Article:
The construction work on the "engineering marvel" -- slated to be completed by 2019 -- has already provided employment to over 1,000 local residents and the Railways has plans to turn the area into a major tourist hub with facilities for adventure sports, including bungee jumping.
The 1,315m-long bridge would be 35 metres taller than the Eiffel Tower and will complete the missing rail link between Kashmir's summer capital Srinagar and the rest of the country. It will join Bakkal in Katra town of Reasi district in Jammu region with Kauri in Srinagar district.
Engineers working on the project have braved several challenges, including the difficult topography, and have even had to account for high wind speeds for a structure so high.
The bridge, with a 14m-wide dual carriageway and a 1.2m-wide central verge, is part of Jammu-Udhampur-Srinagar-Baramulla Rail Line (JUSBRL) project of Indian Railways.
The bridge, with a lifespan of about 120 years, has unique safety features. It can withstand an earthquake of high magnitude and also high wind speeds. Sensors would measure the speed of wind and if this exceeds 90 km per hour, trains would not be allowed to pass over the bridge.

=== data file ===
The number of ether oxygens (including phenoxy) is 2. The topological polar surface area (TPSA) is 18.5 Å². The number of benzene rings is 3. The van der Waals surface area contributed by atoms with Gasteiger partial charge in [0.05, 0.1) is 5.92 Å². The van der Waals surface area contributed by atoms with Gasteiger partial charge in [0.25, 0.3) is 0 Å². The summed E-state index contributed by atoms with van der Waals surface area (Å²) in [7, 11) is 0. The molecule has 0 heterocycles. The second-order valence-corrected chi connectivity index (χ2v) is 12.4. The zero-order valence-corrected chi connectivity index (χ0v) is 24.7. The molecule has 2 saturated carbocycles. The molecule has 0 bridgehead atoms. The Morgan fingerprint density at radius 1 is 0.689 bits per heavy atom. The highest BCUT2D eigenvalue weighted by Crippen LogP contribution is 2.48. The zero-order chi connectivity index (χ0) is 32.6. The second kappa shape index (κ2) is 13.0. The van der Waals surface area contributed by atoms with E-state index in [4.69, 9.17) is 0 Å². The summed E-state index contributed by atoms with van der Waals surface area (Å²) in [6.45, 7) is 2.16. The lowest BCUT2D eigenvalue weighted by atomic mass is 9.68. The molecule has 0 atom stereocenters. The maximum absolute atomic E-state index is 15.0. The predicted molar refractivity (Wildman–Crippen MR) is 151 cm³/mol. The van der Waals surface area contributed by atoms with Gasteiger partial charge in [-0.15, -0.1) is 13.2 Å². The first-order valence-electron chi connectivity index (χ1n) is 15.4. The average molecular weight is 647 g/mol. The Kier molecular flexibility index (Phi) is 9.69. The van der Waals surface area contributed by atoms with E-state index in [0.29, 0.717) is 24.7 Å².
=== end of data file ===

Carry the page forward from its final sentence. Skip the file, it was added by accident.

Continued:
The mountainous terrain has entailed the construction of about 200 km of approach roads and this will prove useful in ushering in tourism.
"This project will bring a lot of prosperity to the area. We have already employed over 500 local youths. Construction of more than 200 km of approach roads will provide connectivity to far-flung villages," Railways spokesperson Anil Saxena told IANS.
The railways have also provided permanent jobs to a member of family whose land has been acquired to the extent of 75 per cent. Jobs have been given to 768 persons so far, said an official of the Konkan Railway, which is executing the project.
Project Manager Rajendra Kumar said the place will be a big tourist destination with water sports, different sightseeing points, hotels and other tourism infrastructure.
"The rail line will help bring tourists from different parts of the country. While the bridge will be a tourist attraction, tourists will also visit other parts of the state. The bridge will also significantly improve intra-state connectivity and boost economic development," he said.
The roads along JUSBRL have connected several villages which were were linked only by sheep paths and foot trails. The roads have also proved beneficial to school-going children, patients and farmers looking for better markets for their produce.
The transformation in the lives of locals is also evident from new shops and other commercial establishments coming up to meet needs of the persons working on the project. Bus services have started to connect far flung villages.